Iconic Claremont musician David Lindley dead at 78
by Mick Rhodes | email@example.com
Acclaimed Claremont musician and songwriter David Lindley has died.
Lindley died March 3 in Pomona, where he had been in hospice care for a short time. He had been hospitalized several times over a period of three months, first with double pneumonia, then with acute vasculitis. Lindley was 78.
He is survived by his wife Joanie and daughter Rosanne.
“We are devastated by the loss of our beloved David,” his family shared. “He was a brilliant man — a true genius. He was reclusive, and preferred playing his instruments to most social interaction. Nonetheless, he was kind and generous to those who approached him, whether by email, or on the street, or even at a show. He was kind to everybody. We are heartened by the outpouring of love and condolences we have received from people near and far. From the flowers left on our porch by people we don’t know, to the emails and texts from those he played with all over the world. David touched so many people.”
Lindley was known for his startling, wide-screen musicality, was conversant on dozens of stringed instruments, and was one of the progenitors of world music. From his distinctive lap steel work on Jackson Browne’s early records, to his own explorations of the music of Turkey, Madagascar, Jamaica, and Greece — to name but a few musical cultures he studied and mastered — Lindley has influenced countless musicians and songwriters around the world for more than five decades.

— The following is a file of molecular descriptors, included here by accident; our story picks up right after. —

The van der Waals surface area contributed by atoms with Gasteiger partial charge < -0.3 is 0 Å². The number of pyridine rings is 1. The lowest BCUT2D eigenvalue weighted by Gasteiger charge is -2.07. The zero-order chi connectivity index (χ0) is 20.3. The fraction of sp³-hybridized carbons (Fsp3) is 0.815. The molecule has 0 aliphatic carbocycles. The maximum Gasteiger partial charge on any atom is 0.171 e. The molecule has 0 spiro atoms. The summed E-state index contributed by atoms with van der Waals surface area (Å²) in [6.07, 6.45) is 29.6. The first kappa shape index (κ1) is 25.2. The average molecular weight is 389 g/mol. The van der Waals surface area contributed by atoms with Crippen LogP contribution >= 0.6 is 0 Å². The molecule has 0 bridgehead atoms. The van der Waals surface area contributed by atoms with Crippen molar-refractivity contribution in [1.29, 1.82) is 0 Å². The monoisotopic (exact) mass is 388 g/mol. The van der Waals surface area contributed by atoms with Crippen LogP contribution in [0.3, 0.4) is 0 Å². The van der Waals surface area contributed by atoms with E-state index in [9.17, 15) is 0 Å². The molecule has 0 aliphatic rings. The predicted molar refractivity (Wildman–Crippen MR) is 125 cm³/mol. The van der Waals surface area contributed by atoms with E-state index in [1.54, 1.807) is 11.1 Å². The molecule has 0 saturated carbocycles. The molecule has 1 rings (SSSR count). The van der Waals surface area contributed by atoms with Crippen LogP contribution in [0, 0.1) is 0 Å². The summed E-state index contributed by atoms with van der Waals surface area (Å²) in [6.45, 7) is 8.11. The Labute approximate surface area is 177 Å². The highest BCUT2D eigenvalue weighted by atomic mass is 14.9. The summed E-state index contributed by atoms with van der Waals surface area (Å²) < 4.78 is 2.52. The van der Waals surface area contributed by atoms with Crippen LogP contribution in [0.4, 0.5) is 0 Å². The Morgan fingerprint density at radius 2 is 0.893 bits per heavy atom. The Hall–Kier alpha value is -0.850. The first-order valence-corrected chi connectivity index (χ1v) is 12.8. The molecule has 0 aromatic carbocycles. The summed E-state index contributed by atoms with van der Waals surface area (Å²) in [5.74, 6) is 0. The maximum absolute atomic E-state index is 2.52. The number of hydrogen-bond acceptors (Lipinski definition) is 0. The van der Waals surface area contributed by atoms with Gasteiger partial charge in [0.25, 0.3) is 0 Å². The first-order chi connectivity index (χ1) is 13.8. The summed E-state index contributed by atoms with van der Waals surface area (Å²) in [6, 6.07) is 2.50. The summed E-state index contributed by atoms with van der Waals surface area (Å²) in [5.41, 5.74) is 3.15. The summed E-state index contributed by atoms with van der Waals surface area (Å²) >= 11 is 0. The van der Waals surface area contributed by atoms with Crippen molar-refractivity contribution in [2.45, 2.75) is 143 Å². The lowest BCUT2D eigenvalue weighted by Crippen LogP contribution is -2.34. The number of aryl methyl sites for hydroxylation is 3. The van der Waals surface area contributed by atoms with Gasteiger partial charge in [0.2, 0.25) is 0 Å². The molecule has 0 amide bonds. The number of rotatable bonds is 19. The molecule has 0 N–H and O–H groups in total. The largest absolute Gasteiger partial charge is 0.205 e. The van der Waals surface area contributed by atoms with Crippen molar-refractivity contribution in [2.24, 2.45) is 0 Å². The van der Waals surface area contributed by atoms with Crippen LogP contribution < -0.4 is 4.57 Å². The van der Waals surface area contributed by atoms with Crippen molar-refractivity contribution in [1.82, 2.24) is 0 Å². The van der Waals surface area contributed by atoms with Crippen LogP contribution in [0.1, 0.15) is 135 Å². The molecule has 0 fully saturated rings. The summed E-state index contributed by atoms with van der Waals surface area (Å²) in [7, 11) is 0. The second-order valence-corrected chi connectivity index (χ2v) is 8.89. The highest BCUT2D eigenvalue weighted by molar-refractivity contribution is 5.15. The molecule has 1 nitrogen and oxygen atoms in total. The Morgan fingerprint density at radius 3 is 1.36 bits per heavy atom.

Born in San Marino, California in 1944, the longtime Claremont resident was an early bandmate of another giant of Claremont music, the late Chris Darrow (Lindley was also married to Darrow’s sister, Joanie) in Kaleidoscope. That band released four records between 1966 and 1970 and helped lay the groundwork for what would become known as world music.
After leaving Kaleidoscope, he went on to become an in-demand studio musician, working with Bob Dylan, Linda Ronstadt, Leonard Cohen, Dolly Parton, Rod Stewart, and Warren Zevon, and many others.
But Lindley is most inextricably linked to Jackson Browne, who helped bring him into the mainstream consciousness, beginning with 1973’s “For Everyman.” By the mid-1970s Lindley’s soaring, melodic lap steel slide guitar was suddenly everywhere, as Browne scored a string of hits, including “These Days,” “Redneck Friend,” “The Pretender,” “Running on Empty,” “The Load Out/Stay,” and “That Girl Could Sing.”
Lindley also released more than a dozen solo records, most recently 2008’s “Big Twang.” His band El Rayo X hit number 34 on the Billboard charts in 1981 with its remake of “Mercury Blues,” marking his highest charting single as a solo artist.
Lindley had long been a figure of renown in Claremont. He was hard to miss; his style: funky, loud polyester pants, long hair, and oversized mutton-chop sideburns, was outsider fashion before the term existed, and grew to be iconic.
His final Claremont performance was at the Folk Music Center on September 21, 2019.